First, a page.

There’s a cloud computing industry exhibition/conference/symposium/jamboree (pick any one you like) on this week in London!
You don’t say?
Hang on — these things get staged all the time now and they are just a hotchpotch of industry vendors with enough money to spend on stand space, booth babes, give away promotional packs of jellybeans right?
There’s no real news of value surely?
This is all about knocking up an intra-industry get together and a chance to open a crate of cold Becks “biers” on the stand at 5pm to show what a cool bunch of guys the marketing evangelists are as far as I understand it. Right?
So what’s making HARD news this year?
It may be more a case of hard facts than hard news, but in terms of what that means for software application developers that may be no bad thing.
Cloud consumerisation & contextualisation
According to the Cloud Industry Forum it is the consumerisation and contextualisation of the cloud that is changing the basis of expectation for software application developer’s responsibilities in the service-based computing model.
“The real world impact of legacy applications and their regulation plus levels of customisation/integration of applications now call into check how IT services can be deployed. As the market is arguably still nascent, the number of new entrants moving into the market is driving a level of divergence as each aims to get its value proposition communicated. This noise is one of the key issues the Cloud Industry Forum is committed to providing guidance on by providing clarity on best practice for cloud service delivery,” said Andy Burton, chair of the Cloud Industry Forum and CEO of Fasthosts.
So not only are consumers changing the way they use the cloud every day, we also have a “still-nascent” industry where best practices and standards are not yet set in stone.
Are software developers using cloud technologies not then caught in the middle?
“The challenge for software professionals in these ‘ever-shifting’ cloud-centric environments today is to look at the tools they have around them now. Companies like Rackspace are known for our branded ‘Fanatical Support’ function for a reason; we offer technical engineering care and tuition tailored to specific application deployment types whether they reside on private, public or hybrid clouds,” said Nigel Beighton, VP of technology international at Rackspace.
“What’s important for programmers in the cloud arena now is that they grasp an appreciation for what ‘type’ of applications (and data) are well suited to the cloud model. Yes it’s all about standards now, but every solution needs to be viewed at a more granular level too,” added Beighton.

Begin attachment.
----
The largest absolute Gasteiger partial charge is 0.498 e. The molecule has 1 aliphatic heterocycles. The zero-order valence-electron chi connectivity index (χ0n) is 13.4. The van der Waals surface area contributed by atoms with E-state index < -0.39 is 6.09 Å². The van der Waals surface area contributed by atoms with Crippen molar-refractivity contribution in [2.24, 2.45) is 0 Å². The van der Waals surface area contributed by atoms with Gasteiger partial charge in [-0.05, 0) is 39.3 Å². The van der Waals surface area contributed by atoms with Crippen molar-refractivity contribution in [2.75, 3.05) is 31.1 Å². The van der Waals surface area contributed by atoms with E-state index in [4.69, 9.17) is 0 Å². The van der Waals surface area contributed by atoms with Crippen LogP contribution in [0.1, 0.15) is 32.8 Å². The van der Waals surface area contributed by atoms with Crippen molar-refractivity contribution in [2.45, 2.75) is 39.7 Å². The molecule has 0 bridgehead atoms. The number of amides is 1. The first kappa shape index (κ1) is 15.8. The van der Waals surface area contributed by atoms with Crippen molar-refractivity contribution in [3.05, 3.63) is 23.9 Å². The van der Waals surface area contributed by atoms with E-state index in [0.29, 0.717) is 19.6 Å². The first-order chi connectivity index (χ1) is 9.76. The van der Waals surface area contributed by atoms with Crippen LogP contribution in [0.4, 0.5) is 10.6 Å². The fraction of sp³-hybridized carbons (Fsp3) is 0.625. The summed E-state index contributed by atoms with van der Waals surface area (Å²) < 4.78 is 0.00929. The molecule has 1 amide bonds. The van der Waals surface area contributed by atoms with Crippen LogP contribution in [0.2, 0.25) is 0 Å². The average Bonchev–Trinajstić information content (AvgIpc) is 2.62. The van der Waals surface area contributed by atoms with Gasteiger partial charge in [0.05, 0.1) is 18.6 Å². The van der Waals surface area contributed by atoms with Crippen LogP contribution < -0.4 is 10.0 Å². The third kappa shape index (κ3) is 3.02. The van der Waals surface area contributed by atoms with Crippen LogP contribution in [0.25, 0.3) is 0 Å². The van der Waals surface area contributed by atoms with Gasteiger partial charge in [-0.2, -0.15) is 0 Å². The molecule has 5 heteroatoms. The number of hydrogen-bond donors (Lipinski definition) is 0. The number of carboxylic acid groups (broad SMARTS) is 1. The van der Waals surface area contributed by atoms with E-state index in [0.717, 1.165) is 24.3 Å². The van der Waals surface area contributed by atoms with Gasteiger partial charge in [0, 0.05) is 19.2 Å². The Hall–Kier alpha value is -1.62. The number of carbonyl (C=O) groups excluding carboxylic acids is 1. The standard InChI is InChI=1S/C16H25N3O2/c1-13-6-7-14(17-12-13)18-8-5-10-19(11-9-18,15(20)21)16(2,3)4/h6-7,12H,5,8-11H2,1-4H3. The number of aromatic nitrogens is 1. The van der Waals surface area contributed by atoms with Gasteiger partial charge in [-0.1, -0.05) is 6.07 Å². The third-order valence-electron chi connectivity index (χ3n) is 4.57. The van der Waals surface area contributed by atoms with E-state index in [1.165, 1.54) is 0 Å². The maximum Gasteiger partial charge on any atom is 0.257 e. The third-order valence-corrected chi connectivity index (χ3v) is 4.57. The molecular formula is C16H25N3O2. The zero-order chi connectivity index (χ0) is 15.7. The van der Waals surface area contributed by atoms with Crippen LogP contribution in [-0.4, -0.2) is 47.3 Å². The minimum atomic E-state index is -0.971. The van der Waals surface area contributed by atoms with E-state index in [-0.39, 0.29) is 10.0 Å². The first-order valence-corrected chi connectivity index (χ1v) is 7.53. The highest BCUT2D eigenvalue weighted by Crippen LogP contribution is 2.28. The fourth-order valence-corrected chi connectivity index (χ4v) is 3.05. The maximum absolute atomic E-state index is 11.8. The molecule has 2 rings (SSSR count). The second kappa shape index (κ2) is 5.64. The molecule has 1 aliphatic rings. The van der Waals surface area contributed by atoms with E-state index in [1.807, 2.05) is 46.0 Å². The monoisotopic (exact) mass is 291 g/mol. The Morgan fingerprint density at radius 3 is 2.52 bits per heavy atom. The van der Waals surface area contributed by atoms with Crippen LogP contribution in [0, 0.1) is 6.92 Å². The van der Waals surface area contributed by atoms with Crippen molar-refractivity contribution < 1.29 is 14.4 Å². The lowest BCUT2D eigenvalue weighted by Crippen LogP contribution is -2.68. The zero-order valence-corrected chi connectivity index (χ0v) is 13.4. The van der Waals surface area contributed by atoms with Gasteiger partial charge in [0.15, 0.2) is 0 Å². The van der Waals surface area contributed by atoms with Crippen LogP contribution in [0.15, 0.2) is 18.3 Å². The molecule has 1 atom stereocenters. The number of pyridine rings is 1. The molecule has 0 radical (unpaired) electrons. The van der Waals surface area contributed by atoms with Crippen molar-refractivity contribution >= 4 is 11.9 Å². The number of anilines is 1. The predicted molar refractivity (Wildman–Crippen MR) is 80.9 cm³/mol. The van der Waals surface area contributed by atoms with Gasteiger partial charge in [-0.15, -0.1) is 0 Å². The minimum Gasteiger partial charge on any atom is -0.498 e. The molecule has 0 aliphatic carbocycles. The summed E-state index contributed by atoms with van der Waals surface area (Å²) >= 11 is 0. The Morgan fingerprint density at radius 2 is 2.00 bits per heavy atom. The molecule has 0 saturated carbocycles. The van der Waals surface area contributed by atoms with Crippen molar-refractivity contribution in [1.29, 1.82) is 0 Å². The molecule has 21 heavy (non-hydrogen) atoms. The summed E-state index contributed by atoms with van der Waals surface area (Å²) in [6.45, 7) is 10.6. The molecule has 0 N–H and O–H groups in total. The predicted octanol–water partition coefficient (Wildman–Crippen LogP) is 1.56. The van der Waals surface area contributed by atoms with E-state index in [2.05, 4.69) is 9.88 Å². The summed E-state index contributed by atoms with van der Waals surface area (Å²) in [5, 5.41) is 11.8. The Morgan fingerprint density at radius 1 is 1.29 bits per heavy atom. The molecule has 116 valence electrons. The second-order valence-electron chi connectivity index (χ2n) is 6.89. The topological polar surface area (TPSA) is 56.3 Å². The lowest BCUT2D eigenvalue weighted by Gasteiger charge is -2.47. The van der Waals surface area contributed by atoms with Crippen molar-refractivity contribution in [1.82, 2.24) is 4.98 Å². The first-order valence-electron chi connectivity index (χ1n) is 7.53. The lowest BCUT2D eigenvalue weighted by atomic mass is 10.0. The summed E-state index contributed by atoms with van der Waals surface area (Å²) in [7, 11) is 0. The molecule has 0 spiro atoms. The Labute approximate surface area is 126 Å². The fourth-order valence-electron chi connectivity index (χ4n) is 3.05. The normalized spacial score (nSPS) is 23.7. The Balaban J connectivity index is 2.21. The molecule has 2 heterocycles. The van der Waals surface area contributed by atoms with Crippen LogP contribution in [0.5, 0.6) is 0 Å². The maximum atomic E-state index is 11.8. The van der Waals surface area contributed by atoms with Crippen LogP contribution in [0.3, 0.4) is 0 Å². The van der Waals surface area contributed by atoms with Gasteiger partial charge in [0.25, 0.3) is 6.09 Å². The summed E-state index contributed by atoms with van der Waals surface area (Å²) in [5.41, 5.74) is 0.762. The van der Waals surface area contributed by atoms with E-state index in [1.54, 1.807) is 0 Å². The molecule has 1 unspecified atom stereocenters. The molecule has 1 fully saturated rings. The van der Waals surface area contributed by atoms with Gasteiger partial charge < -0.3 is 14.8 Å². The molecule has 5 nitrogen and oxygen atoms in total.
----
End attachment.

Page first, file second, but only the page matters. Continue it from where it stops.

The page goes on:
For another viewpoint…
Sacha Labourey, CEO of CloudBees has said that the cloud represents one of the largest IT paradigm shifts, ever.
“From redefining the concepts of operating systems and middleware, to revolutionising the way IT services are built and consumed, the cloud is ushering in change. Platform as a Service (PaaS) provide developers with the ability to develop applications without having to maintain the underlying infrastructure. PaaS accelerates time to market. As a result, businesses are more agile and able to respond to market pressures more quickly than ever before.”
Dell’s VP of cloud solutions Ricky Santos shows off his media training and goes on the record to say that, “At Dell we believe that cloud isn’t just a technology.”
“It’s a corporate strategy focused on business outcomes,” he said.
Oh, I see, tell me more.
“Many customers and cloud vendors adopt cloud solutions but fail to get the full benefit because they operate it separately from the rest of the IT. The real benefit of the cloud comes when it’s integrated with IT and leveraged across all environments. Services consultants should work to understand a customer’s business and help them plan, build, deploy, manage and access clouds that meet their specific needs,” said Santos.
… and finally
Karl Stevens, EMEA cloud architect at Red Hat has suggested that to ensure cloud implementations remain truly open, not only in licence, but also in governance, it is important that developers “consider users and code ahead of infrastructure” — to keep up with “growing standards and consumer-based innovation” as he puts it.
“The cloud should not be a catalyst for lock-in, and open clouds enable the simple development of any application model on public, private and hybrid platforms. For example, Red Hat sponsors OpenShift Origin, the open source project behind its OpenShift product whereby it lets developers take advantage of the OpenShift Platform-as-a-Service (PaaS) by running their version on their own infrastructure. This means programmers can run the code behind the firewall and tweak it to work with existing applications to keep cloud as simple as possible,” said Stevens.
Our cloud-based challenges then, are still manifold, multiplex and multifarious. Will we get all the answers from Cloud Computing World Forum and their list of hot topics as listed here for our consideration?
No — it’s unlikely.
Will we get free jellybeans?
Yes — it’s a certainty.
OK – I’ll go.